Now referring to FIG. 5, a simplified architectural diagram of a third embodiment of the invention is shown in the form of a compact load balanced three stage Clos network wherein the Clos stages operate at half the data rate of an input port and an output port. A packet of data arrives at one of N input ports 512 of a packet switching node. A header of the packet of data is read and communicated to a packet switching node controller (not shown), which determines routing for the packet through the node. The packet switching node controller communicates routing data to a first stage switch matrix 501, which comprises a first concentrator switch 506, a first memory switch element comprising a first distribution switch 507, a plurality of memory queues 508 and a first concentrator switch 509.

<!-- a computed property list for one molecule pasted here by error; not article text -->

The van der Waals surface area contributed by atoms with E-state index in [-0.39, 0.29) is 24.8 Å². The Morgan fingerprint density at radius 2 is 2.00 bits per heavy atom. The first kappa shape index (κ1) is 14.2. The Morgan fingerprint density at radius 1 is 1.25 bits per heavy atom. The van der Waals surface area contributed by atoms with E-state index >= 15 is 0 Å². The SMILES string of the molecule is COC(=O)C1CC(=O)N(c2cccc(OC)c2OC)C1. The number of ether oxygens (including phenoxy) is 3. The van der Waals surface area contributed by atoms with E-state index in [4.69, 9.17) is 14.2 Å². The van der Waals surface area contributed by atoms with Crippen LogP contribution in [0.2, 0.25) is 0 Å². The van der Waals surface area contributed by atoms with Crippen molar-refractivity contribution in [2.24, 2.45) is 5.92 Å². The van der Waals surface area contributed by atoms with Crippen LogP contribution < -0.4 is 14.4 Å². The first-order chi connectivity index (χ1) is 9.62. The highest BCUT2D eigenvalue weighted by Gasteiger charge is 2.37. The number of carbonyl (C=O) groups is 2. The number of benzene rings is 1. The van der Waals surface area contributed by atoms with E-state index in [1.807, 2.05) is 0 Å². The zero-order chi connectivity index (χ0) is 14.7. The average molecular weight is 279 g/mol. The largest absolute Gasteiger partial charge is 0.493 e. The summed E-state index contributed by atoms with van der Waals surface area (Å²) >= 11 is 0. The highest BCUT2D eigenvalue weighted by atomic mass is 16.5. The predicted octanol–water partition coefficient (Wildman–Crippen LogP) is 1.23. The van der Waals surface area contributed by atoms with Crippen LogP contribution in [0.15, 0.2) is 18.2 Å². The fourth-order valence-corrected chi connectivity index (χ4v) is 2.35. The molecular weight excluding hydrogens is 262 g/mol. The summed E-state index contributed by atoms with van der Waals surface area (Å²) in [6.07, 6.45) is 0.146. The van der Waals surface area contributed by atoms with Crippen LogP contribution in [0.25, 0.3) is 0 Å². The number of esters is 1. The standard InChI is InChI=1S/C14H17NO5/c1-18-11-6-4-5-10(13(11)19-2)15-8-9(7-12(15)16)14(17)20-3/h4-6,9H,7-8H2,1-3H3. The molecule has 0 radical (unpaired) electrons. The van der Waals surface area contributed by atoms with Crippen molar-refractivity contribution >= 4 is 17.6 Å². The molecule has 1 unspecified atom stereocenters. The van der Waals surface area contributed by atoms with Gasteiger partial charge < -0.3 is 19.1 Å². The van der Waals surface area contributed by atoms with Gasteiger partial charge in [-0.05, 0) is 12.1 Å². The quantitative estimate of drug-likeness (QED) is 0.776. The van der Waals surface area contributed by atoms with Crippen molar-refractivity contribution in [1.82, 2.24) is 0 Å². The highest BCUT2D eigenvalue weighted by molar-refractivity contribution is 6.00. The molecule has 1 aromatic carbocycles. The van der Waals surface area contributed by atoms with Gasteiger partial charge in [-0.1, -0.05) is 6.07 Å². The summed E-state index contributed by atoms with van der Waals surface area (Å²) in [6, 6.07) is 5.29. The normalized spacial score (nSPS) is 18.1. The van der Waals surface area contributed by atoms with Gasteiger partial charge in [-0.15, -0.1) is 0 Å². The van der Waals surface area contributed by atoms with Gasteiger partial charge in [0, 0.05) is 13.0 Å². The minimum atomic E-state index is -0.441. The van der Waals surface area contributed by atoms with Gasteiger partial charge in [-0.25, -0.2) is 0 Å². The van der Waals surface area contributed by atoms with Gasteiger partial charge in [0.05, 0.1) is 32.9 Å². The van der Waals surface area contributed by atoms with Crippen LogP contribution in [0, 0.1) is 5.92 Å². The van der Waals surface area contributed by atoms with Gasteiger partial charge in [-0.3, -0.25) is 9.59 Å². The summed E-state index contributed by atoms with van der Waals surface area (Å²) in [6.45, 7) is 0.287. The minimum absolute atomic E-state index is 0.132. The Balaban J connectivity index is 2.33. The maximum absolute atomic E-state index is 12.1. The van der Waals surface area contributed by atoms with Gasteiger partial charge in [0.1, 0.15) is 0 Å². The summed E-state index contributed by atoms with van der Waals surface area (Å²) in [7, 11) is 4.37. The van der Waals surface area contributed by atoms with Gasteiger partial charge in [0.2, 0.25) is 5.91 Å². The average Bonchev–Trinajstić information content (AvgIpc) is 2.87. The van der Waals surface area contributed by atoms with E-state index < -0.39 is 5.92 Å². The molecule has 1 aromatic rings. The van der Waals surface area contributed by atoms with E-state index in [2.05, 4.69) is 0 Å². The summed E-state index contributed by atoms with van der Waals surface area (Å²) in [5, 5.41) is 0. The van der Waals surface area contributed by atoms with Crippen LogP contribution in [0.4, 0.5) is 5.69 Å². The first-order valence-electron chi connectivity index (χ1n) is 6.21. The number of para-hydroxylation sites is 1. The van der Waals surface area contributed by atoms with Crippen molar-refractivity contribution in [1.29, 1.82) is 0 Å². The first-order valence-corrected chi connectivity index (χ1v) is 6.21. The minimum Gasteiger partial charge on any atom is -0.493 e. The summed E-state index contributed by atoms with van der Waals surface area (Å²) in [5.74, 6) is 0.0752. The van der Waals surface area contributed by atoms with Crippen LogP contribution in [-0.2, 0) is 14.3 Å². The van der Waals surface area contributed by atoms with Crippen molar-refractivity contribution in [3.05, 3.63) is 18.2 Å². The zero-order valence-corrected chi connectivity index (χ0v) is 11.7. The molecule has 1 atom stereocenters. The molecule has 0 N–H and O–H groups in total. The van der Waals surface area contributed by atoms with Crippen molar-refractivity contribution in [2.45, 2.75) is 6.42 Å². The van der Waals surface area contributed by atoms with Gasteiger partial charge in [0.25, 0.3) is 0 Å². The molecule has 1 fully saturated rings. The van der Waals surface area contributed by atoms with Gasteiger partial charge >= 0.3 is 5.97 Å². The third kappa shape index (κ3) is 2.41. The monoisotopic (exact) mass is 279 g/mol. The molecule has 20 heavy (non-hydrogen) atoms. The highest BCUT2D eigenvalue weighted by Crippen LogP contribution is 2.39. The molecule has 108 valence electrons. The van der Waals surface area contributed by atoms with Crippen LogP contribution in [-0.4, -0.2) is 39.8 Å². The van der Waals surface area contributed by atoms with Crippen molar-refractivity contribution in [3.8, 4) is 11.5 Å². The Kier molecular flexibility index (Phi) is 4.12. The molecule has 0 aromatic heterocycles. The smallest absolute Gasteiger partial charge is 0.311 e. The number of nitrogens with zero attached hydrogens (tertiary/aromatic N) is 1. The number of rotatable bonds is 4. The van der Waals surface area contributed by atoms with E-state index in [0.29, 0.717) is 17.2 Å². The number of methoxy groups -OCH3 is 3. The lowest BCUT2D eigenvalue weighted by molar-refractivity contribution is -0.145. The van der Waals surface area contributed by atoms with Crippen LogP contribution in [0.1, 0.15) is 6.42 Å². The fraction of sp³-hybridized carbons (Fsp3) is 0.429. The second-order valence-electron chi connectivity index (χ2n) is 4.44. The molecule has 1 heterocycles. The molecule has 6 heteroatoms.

From the output port of the first concentrator switch 509, the packet of data is routed to a second distribution switch 510 which feeds the packet of data forward to a first perfect shuffle network 504. In use, the first switching stage 501 performs a grooming of packets to sequence them and route them to a second stage switch matrix 502.

Within the second stage switch matrix 502 the packet of data is again shuffled with other arriving packets and stored within memory queues awaiting transport to a third switch stage. The second stage switch matrix 502 feeds the packet of data forward to a second perfect shuffle network 505.

After being routed through the perfect shuffle 505, the packet of data arrives at the third switch stage and enters a third stage switch 503. Here the packet of data is again sequenced with other arriving packets to create output data streams stored within memory queues awaiting transport to the communications network. The third stage switch 503 feeds the packet of data forward to an output port 511 of the switching node.